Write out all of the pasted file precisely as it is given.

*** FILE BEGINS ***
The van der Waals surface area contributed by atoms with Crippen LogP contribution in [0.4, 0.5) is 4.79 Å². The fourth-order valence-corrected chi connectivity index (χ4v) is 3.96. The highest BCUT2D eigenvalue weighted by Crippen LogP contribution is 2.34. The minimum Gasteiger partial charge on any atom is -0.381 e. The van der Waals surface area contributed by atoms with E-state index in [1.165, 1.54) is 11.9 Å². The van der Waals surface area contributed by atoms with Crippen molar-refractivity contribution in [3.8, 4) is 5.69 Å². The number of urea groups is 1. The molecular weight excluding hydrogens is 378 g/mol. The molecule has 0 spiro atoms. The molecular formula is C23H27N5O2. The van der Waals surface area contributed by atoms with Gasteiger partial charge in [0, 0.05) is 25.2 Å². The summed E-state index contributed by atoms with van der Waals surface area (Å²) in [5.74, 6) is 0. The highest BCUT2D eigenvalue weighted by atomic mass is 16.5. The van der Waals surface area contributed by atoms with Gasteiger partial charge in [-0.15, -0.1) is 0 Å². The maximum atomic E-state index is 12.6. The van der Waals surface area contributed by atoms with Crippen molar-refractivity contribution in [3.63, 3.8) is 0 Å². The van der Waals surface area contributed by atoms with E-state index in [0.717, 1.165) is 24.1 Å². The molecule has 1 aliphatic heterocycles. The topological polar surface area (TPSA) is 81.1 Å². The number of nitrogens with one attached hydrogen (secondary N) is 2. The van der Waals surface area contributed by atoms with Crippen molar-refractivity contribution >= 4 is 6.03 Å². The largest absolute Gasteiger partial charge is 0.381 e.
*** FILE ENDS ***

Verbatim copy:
The van der Waals surface area contributed by atoms with Crippen LogP contribution in [0.4, 0.5) is 4.79 Å². The fourth-order valence-corrected chi connectivity index (χ4v) is 3.96. The highest BCUT2D eigenvalue weighted by Crippen LogP contribution is 2.34. The minimum Gasteiger partial charge on any atom is -0.381 e. The van der Waals surface area contributed by atoms with E-state index in [1.165, 1.54) is 11.9 Å². The van der Waals surface area contributed by atoms with Crippen molar-refractivity contribution in [3.8, 4) is 5.69 Å². The number of urea groups is 1. The molecular weight excluding hydrogens is 378 g/mol. The molecule has 0 spiro atoms. The molecular formula is C23H27N5O2. The van der Waals surface area contributed by atoms with Gasteiger partial charge in [0, 0.05) is 25.2 Å². The summed E-state index contributed by atoms with van der Waals surface area (Å²) in [5.74, 6) is 0. The highest BCUT2D eigenvalue weighted by atomic mass is 16.5. The van der Waals surface area contributed by atoms with Gasteiger partial charge in [-0.15, -0.1) is 0 Å². The maximum atomic E-state index is 12.6. The van der Waals surface area contributed by atoms with Crippen molar-refractivity contribution in [3.63, 3.8) is 0 Å². The van der Waals surface area contributed by atoms with E-state index in [0.717, 1.165) is 24.1 Å². The molecule has 1 aliphatic heterocycles. The topological polar surface area (TPSA) is 81.1 Å². The number of nitrogens with one attached hydrogen (secondary N) is 2. The van der Waals surface area contributed by atoms with Crippen molar-refractivity contribution >= 4 is 6.03 Å². The largest absolute Gasteiger partial charge is 0.381 e.